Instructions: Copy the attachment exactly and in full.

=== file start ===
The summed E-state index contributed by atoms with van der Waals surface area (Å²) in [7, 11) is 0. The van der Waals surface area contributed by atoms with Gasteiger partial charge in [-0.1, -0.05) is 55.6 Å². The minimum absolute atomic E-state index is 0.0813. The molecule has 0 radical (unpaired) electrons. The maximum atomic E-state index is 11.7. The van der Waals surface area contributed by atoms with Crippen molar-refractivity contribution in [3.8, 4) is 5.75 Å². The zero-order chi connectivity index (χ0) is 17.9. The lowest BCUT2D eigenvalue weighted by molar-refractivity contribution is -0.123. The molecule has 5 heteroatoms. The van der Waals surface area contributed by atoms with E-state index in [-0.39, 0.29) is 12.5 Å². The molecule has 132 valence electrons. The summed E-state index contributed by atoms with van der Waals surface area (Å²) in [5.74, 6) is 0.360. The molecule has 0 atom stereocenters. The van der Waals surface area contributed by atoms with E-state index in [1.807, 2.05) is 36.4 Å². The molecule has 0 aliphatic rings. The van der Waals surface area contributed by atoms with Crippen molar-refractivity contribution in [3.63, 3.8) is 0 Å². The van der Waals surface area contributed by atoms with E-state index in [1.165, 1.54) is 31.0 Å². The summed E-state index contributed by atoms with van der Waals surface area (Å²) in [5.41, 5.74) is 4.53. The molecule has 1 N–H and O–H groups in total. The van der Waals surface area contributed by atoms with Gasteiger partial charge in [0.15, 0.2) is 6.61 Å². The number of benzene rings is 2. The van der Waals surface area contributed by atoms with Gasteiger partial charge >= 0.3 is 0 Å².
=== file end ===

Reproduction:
The summed E-state index contributed by atoms with van der Waals surface area (Å²) in [7, 11) is 0. The van der Waals surface area contributed by atoms with Gasteiger partial charge in [-0.1, -0.05) is 55.6 Å². The minimum absolute atomic E-state index is 0.0813. The molecule has 0 radical (unpaired) electrons. The maximum atomic E-state index is 11.7. The van der Waals surface area contributed by atoms with Crippen molar-refractivity contribution in [3.8, 4) is 5.75 Å². The zero-order chi connectivity index (χ0) is 17.9. The lowest BCUT2D eigenvalue weighted by molar-refractivity contribution is -0.123. The molecule has 5 heteroatoms. The van der Waals surface area contributed by atoms with E-state index in [-0.39, 0.29) is 12.5 Å². The molecule has 132 valence electrons. The summed E-state index contributed by atoms with van der Waals surface area (Å²) in [5.74, 6) is 0.360. The molecule has 0 atom stereocenters. The van der Waals surface area contributed by atoms with E-state index in [1.807, 2.05) is 36.4 Å². The molecule has 0 aliphatic rings. The van der Waals surface area contributed by atoms with Crippen molar-refractivity contribution in [3.63, 3.8) is 0 Å². The van der Waals surface area contributed by atoms with E-state index in [1.165, 1.54) is 31.0 Å². The summed E-state index contributed by atoms with van der Waals surface area (Å²) in [5.41, 5.74) is 4.53. The molecule has 1 N–H and O–H groups in total. The van der Waals surface area contributed by atoms with Gasteiger partial charge in [0.15, 0.2) is 6.61 Å². The number of benzene rings is 2. The van der Waals surface area contributed by atoms with Gasteiger partial charge >= 0.3 is 0 Å².